Stephanie M. Wytovich is my sister from another mister; another hometown Pennsylvania kid and, even better, a helluva writer. To top it all off, we both have books coming out from Dark Regions Press next month, her debut novel The Eighth and my debut collection Bones Are Made to be Broken, both up for pre-order right now.
A few weeks ago, Stephanie interviewed me over at her website, The Madhouse, and I wanted to open up the doors of The Nothing-Space. Whatever she wanted, provided it was awesome, and, in true Stephanie fashion, she brought the awesome.
So, I’m going to get out of her way, okay? See you at the other end and enjoy!
The Top 5 Paintings That Helped Me Write The Eighth
When I was an undergraduate at Seton Hill University, I majored in Art History in addition to my studies in English Literature, and while I’ve been blessed in having an absolute rock star writing mentor, I, too, had/have an exceptionally kick ass mentor in Art History, Maureen Vissat, who helped hone my skills as a historian to benefit my career as a horror writer (yeah, what’s up, liberal arts education?!). Maureen opened my eyes to the intricate world of surrealism, expressionism, and Dadaism and spoke with me at conferences about feminism and mainstream marketing. One of my favorite memories with us to date though is our trip to Italy where I studied Renaissance art in an intense two-week study abroad trip that took me to Rome, Florence, and Venice.
While I was in Rome, I got to see my first Francis Bacon panting—one of the screaming popes, no less—and in Venice, I stood amazed at the slew of surrealism and automatism that was stored in the Guggenheim from Dali to Carrington to Ernst. But even with a pit stop to see the Porcellino statue in Florence (see: Hannibal), and visits to the death (and almost-death) scenes of all of the cardinals in The DaVinci Code, the most memorable moment of the trip for me was seeing the house and gravesite of Dante Alighieri, the Italian poet whose vision of Hell in his work, The Inferno, inspired me to write the The Eighth in the first place.
But what happened after Italy, and after the nights spent cramming for tests on The Inferno and Milton’s Paradise Lost? The answer, of course, is more art! So take a moment and scope out the top five paintings that I studied to help build my version of the underworld and therefore shape the plot of my debut novel:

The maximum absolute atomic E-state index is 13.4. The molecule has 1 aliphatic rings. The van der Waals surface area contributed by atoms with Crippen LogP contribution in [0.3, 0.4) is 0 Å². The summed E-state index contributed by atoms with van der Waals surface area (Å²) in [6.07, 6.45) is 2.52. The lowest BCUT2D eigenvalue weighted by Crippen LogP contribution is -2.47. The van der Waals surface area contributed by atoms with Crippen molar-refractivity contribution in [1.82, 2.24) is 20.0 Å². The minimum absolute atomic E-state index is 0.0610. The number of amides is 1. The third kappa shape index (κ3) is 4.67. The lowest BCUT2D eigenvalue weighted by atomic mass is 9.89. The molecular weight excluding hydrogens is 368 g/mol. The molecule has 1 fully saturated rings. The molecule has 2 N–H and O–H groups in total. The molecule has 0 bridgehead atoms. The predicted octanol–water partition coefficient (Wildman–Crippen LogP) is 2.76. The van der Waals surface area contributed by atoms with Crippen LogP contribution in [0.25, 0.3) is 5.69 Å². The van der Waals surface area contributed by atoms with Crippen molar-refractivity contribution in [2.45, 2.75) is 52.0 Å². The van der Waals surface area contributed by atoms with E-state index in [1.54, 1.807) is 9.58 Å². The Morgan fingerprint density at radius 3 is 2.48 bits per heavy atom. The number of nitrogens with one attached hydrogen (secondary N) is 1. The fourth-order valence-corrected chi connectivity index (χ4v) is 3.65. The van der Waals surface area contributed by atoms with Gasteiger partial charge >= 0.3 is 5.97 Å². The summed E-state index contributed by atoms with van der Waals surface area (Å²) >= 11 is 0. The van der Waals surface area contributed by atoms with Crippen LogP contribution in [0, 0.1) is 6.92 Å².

- The Garden of Earthly Delights, c. 1495–1505, Hieronymus
Not only did I fall in love with this painting for its celebration and punishment of the seven deadly sins, but I actually wrote a graphic novel about it in my Philosophy of Art I’m such a huge fan of Bosch, that I actually named one of my demons after him!
- Carceri d’invenzioneor Imaginary Prisons series1750 by Giovanni Battista Piranesi
Piranesi’s claustrophobic and nightmarish prints highly influenced my decision to build the bridges in Hell as a chess game-like obstacle for my main character, Paimon, to overcome early on in the novel.
- Henry Ford Hospital, 1932 by Frida Kahlo
Frida Kahlo is one of my favorite painters, and her innate ability to inwardly reflect and sift through her trauma and demons not only relates to me on a personal level as a poet, but inspired how I dealt with Rhea’s character, particularly in the hospital scene where she wakes up and hears someone in the room with her.
- The Nightmare, 1781 by Henry Fuseli.
In this iconic piece, Fuseli shows the dramatic and romantic portrayal of an incubus preying on a young female while she sleeps thus commenting on both the male gaze and the stereotype of the female as victim. This painting served as inspiration for the first time that Paimon sees Rhea in person in Caden’s bedroom.
- Saturn Devouring His Son, 1823 by Francisco Goya
One of my favorite paintings, and the print that hangs next to my writing desk at all times, Saturn Devouring His Son sets the mood and tone behind the concept of the Feeding Hall and the cannibalistic and necrophagic nature of the demons.
With flesh and blood,
Stephanie M. Wytovich
Hey! Me, again. So, did that whet your appetite for The Eighth? (I’ve read Wytovich’s poetry, so I’m dying to read the novel; this recent review by Shane Douglas Keene over at This Is Horror just increases that need.) Check this out:
After Paimon, Lucifer’s top soul collector, falls in love with a mortal girl whose soul he is supposed to claim, he desperately tries everything in his power to save her from the Devil’s grasp. But what happens when a demon has to confront his demons, when he has to turn to something darker, something more sinister for help? Can Paimon survive the consequences of working with the Seven Deadly Sins-sins who have their own agenda with the Devil—or will he fall into a deeper, darker kind of hell?
Stephanie M. Wytovich is an instructor by day and a horror writer by night. She is the Poetry Editor for Raw Dog Screaming Press, an adjunct at Western Connecticut State University, and a book reviewer for Nameless Magazine. She is a member of the Science Fiction Poetry Association, an active member of the Horror Writers Association, and a graduate of Seton Hill University’s MFA program for Writing Popular Fiction. Her Bram Stoker Award-nominated poetry collections, Hysteria: A Collection of Madness, Mourning Jewelry, An Exorcism of Angels, and Brothel can be found at Raw Dog Screaming Press, and her debut novel, The Eighth, is to be published through Dark Regions Press. Follow Wytovich at stephaniewytovich.com and on twitter @JustAfterSunset